The SIEFs serve to exchange information and data, avoiding the duplication of studies, and to agree on classification and labelling where there is a difference between registrants, according to the ECHA.
Companies should join or form an SIEF when they are sure that the chemical they are trying to register with REACH is the same substance.
The main tool for companies to find out whether substances are ‘the same’ is the list of pre-registered substances available here on ECHA’s website, a spokesperson for the association told Cosmetics Design.
Each SIEF then elects a company as a lead registrant which will guide the sharing of existing data and identify where the knowledge gaps lie, as well as trying to come to an agreement on how the substance can be managed to control risks for humans and the environment.
Companies struggling to communicate and form SIEFs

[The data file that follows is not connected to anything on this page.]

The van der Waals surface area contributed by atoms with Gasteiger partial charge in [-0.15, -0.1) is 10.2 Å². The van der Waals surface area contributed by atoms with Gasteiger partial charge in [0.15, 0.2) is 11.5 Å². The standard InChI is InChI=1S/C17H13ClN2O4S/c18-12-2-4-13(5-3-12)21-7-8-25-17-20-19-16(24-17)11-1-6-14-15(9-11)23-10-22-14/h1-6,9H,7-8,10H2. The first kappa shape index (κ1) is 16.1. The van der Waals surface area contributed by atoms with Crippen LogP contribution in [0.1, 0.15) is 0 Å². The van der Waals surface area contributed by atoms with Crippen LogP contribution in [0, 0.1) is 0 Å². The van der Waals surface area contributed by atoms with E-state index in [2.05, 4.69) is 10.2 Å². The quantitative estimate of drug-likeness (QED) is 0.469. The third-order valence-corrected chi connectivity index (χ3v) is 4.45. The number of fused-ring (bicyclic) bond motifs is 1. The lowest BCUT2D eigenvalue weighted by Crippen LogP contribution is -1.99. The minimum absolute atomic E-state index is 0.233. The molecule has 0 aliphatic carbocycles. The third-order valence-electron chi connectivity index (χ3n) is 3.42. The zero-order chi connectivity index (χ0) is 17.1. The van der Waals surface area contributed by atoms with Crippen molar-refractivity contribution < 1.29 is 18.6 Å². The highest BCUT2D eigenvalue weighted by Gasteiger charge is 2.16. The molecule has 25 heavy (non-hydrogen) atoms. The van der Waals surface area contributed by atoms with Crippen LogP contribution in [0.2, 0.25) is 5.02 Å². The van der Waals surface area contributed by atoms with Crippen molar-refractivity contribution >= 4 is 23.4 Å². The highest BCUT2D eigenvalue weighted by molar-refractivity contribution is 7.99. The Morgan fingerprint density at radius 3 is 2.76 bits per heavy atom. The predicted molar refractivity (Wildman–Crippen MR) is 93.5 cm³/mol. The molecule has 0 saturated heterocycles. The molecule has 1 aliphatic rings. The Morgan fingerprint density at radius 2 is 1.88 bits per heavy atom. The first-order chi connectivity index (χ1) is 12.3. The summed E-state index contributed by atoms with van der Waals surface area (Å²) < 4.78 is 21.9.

Early this spring the majority of SIEFs were not yet formed as companies were struggling to communicate, according to executive director of ECHA Geert Dancet.
SIEFs containing members who need to register by the first REACH deadline should be formed and operational before the end of the summer, wrote Dancet in an editorial for the ECHA newsletter.
Once formed the lead registrant and other SIEF members should contact downstream users to get information on the uses of the chemical with ‘utmost urgency’.
In an attempt to speed up the process the ECHA launched an awareness campaign - ‘The clock is ticking’ - late May. As part of the campaign, a special section dedicated to SIEFs was launched on the ECHA website and information is provided in all EU languages.
Regarding the effect of the campaign, the ECHA spokesperson said: “We can’t know for sure, but the numbers of Lead Registrants [registered with ECHA] has certainly increased since it began (574 SIEFs with active Lead Registrants in June 2009 and 1190 in 13 August 2009)”.
A workshop for companies which have taken on the role of Lead Registrant will be held in Brussels on September 11 in co-operation with the European Commission. In addition, the ECHA will launch a series of webinars, a special helpdesk service and electronic discussion platform for Lead Registrants signed up with the ECHA.
“All this work is intended to lead to a single joint submission for each substance, with the minimum of additional animal testing and cost,” added the spokesperson.